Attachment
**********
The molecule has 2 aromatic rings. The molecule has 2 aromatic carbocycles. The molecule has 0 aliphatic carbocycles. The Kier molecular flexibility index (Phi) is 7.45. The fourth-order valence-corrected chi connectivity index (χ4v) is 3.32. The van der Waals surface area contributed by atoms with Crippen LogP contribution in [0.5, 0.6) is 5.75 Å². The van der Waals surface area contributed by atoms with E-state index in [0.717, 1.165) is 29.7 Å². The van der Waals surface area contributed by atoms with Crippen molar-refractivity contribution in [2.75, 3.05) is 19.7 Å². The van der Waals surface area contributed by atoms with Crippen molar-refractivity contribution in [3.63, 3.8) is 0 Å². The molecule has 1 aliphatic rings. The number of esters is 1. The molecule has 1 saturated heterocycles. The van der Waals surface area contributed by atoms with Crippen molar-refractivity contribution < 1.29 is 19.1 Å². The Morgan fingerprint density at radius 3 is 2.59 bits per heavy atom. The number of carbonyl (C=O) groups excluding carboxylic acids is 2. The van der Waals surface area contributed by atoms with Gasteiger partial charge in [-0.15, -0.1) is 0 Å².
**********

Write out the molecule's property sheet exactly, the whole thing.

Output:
The molecule has 2 aromatic rings. The molecule has 2 aromatic carbocycles. The molecule has 0 aliphatic carbocycles. The Kier molecular flexibility index (Phi) is 7.45. The fourth-order valence-corrected chi connectivity index (χ4v) is 3.32. The van der Waals surface area contributed by atoms with Crippen LogP contribution in [0.5, 0.6) is 5.75 Å². The van der Waals surface area contributed by atoms with E-state index in [0.717, 1.165) is 29.7 Å². The van der Waals surface area contributed by atoms with Crippen molar-refractivity contribution in [2.75, 3.05) is 19.7 Å². The van der Waals surface area contributed by atoms with Crippen molar-refractivity contribution in [3.63, 3.8) is 0 Å². The molecule has 1 aliphatic rings. The number of esters is 1. The molecule has 1 saturated heterocycles. The van der Waals surface area contributed by atoms with Crippen molar-refractivity contribution < 1.29 is 19.1 Å². The Morgan fingerprint density at radius 3 is 2.59 bits per heavy atom. The number of carbonyl (C=O) groups excluding carboxylic acids is 2. The van der Waals surface area contributed by atoms with Gasteiger partial charge in [-0.15, -0.1) is 0 Å².